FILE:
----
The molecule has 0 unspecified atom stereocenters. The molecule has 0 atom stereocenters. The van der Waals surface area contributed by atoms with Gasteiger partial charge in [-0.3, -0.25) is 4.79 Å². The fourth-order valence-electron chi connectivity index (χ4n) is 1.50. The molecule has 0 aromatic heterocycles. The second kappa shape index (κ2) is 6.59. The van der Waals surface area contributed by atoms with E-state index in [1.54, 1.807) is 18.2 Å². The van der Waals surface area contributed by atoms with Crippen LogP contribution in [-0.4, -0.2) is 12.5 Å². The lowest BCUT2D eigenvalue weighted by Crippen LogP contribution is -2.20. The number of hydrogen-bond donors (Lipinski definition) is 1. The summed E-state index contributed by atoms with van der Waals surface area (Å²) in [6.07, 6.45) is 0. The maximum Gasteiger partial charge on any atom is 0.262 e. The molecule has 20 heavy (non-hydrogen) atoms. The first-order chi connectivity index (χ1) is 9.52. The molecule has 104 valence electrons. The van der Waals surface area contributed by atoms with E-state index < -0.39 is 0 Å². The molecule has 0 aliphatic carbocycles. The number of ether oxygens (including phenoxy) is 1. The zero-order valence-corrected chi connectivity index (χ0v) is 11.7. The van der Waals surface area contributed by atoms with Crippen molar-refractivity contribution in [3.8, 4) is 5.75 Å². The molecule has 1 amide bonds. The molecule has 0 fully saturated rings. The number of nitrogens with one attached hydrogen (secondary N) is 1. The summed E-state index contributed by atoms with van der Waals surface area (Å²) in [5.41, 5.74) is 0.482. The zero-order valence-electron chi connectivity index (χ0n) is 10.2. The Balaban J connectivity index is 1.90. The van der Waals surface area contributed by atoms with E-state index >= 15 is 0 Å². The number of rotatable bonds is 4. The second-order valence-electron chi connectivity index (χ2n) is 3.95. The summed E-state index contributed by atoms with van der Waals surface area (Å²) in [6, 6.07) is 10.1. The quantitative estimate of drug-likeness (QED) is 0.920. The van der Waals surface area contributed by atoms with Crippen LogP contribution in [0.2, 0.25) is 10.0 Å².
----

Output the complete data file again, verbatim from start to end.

The molecule has 0 unspecified atom stereocenters. The molecule has 0 atom stereocenters. The van der Waals surface area contributed by atoms with Gasteiger partial charge in [-0.3, -0.25) is 4.79 Å². The fourth-order valence-electron chi connectivity index (χ4n) is 1.50. The molecule has 0 aromatic heterocycles. The second kappa shape index (κ2) is 6.59. The van der Waals surface area contributed by atoms with E-state index in [1.54, 1.807) is 18.2 Å². The van der Waals surface area contributed by atoms with Crippen LogP contribution in [-0.4, -0.2) is 12.5 Å². The lowest BCUT2D eigenvalue weighted by Crippen LogP contribution is -2.20. The number of hydrogen-bond donors (Lipinski definition) is 1. The summed E-state index contributed by atoms with van der Waals surface area (Å²) in [6.07, 6.45) is 0. The maximum Gasteiger partial charge on any atom is 0.262 e. The molecule has 20 heavy (non-hydrogen) atoms. The first-order chi connectivity index (χ1) is 9.52. The molecule has 104 valence electrons. The van der Waals surface area contributed by atoms with E-state index < -0.39 is 0 Å². The molecule has 0 aliphatic carbocycles. The number of ether oxygens (including phenoxy) is 1. The zero-order valence-corrected chi connectivity index (χ0v) is 11.7. The van der Waals surface area contributed by atoms with Crippen molar-refractivity contribution in [3.8, 4) is 5.75 Å². The molecule has 1 amide bonds. The molecule has 0 fully saturated rings. The number of nitrogens with one attached hydrogen (secondary N) is 1. The summed E-state index contributed by atoms with van der Waals surface area (Å²) in [5.41, 5.74) is 0.482. The zero-order valence-electron chi connectivity index (χ0n) is 10.2. The Balaban J connectivity index is 1.90. The van der Waals surface area contributed by atoms with E-state index >= 15 is 0 Å². The number of rotatable bonds is 4. The second-order valence-electron chi connectivity index (χ2n) is 3.95. The summed E-state index contributed by atoms with van der Waals surface area (Å²) in [6, 6.07) is 10.1. The quantitative estimate of drug-likeness (QED) is 0.920. The van der Waals surface area contributed by atoms with Crippen LogP contribution in [0.2, 0.25) is 10.0 Å².